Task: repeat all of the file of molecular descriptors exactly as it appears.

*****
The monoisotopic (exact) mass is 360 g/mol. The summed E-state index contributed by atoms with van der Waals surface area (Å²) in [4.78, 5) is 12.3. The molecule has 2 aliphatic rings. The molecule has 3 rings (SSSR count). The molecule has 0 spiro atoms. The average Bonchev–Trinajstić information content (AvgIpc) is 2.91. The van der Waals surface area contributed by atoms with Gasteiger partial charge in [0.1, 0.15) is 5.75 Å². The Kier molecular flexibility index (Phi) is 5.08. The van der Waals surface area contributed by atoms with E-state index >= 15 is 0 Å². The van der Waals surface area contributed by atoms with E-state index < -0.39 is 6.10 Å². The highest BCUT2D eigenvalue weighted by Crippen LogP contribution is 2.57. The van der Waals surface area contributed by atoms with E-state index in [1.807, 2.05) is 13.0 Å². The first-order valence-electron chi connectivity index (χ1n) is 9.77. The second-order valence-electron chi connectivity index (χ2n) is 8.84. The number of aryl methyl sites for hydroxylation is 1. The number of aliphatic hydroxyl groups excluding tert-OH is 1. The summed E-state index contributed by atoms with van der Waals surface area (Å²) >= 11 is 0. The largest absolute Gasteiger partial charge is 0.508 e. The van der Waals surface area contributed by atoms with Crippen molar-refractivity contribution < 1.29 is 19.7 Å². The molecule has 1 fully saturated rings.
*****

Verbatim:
The monoisotopic (exact) mass is 360 g/mol. The summed E-state index contributed by atoms with van der Waals surface area (Å²) in [4.78, 5) is 12.3. The molecule has 2 aliphatic rings. The molecule has 3 rings (SSSR count). The molecule has 0 spiro atoms. The average Bonchev–Trinajstić information content (AvgIpc) is 2.91. The van der Waals surface area contributed by atoms with Gasteiger partial charge in [0.1, 0.15) is 5.75 Å². The Kier molecular flexibility index (Phi) is 5.08. The van der Waals surface area contributed by atoms with E-state index >= 15 is 0 Å². The van der Waals surface area contributed by atoms with E-state index < -0.39 is 6.10 Å². The highest BCUT2D eigenvalue weighted by Crippen LogP contribution is 2.57. The van der Waals surface area contributed by atoms with E-state index in [1.807, 2.05) is 13.0 Å². The first-order valence-electron chi connectivity index (χ1n) is 9.77. The second-order valence-electron chi connectivity index (χ2n) is 8.84. The number of aryl methyl sites for hydroxylation is 1. The number of aliphatic hydroxyl groups excluding tert-OH is 1. The summed E-state index contributed by atoms with van der Waals surface area (Å²) >= 11 is 0. The largest absolute Gasteiger partial charge is 0.508 e. The van der Waals surface area contributed by atoms with Crippen molar-refractivity contribution < 1.29 is 19.7 Å². The molecule has 1 fully saturated rings.